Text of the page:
From the President

Issue: World War I

29 May 2014 article

MT Nov 2014 Nigel Brown

This issue of Microbiology Today is bracketed by two important events. The first is our Annual Meeting in Liverpool. Due to the production schedule, this is written before the event, but the programme is excellent and, as long as the coffee arrives on time (for on such things the reputation of a meeting often hangs!), I am sure that we will have had a scientifically rewarding and enjoyable time.

This is the first Annual Meeting, rather than our having separate Spring and Autumn Meetings. As far as microbiology is concerned, I agree with G. K. Chesterton that 'there is no such thing on earth as an uninteresting subject; the only thing that can exist is an uninterested person', so I am sure that all members will have found something of interest.

The second event is the appointment of our new Chief Executive. Dr Peter Cotgreave starts work at the Society at the beginning of June. He comes to us with a strong background in public engagement and working for the benefit of UK science, both at the Royal Society and at CaSE (The Campaign for Science and Engineering). It is important that we engage with opinion formers and various public groups to ensure that awareness of the importance of microbiology in the 21st century is not overlooked. Emerging and re-emerging diseases with resistance to antimicrobials, the opportunities represented by synthetic microbiology, the role of micro-organisms in food and energy production, and their place in a functioning ecosystem are all major issues that are important for the society to understand and consider. A brief biography of Peter will appear in the next issue of Microbiology Today. I, and other members of Society's Council, very much look forward to working with him to take the Society forward over the next few years.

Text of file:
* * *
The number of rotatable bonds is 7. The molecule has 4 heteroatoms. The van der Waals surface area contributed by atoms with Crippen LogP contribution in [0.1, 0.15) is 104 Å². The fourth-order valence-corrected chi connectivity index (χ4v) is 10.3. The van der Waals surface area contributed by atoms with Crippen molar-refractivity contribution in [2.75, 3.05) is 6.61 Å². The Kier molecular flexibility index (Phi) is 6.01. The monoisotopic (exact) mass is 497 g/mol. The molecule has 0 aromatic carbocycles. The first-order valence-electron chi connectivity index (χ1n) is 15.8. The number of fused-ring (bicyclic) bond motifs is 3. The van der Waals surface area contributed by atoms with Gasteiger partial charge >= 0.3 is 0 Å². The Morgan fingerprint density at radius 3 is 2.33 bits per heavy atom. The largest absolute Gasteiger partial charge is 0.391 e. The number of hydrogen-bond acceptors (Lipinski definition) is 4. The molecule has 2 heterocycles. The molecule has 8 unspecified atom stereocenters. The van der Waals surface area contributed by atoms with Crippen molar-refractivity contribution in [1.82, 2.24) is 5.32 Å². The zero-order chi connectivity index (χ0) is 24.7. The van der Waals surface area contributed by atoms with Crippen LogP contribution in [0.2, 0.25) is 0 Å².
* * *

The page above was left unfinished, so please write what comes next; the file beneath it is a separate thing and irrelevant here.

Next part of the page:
This issue of Microbiology Today acknowledges the centenary of the outbreak of the Great War in 1914 through the microbiological impact of the great changes that happened across those four years and beyond. We are all aware of the H1N1 influenza epidemic and of the oft-repeated aphorism that more people died of influenza than of war wounds, but the role of micro-organisms in other infections and in industrial fermentation are possibly less well known.

A century is but a short time compared with the experimental ambitions of my Edinburgh colleague Charles Cockell, who describes his plans for a 500-year experiment in this issue.

One of the most important attributes of a learned society is its membership. In order to support our members and encourage microbiologists to join us in promoting the art and science of microbiology, as our Strategic Plan states, we have launched a Society Champions scheme. They will represent the Society locally. Initially this will be a short pilot scheme, which, if successful, will subsequently be expanded across the UK and Ireland. Society Champions will also be provided with promotional materials and resources, such as those described by James Redfern. However, even if you have not applied for the elections to Council, Committees or Divisions, you can still help the Society by letting me, or a member of one of these bodies, know what you would like the Society to do.


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Image: I.Atherton.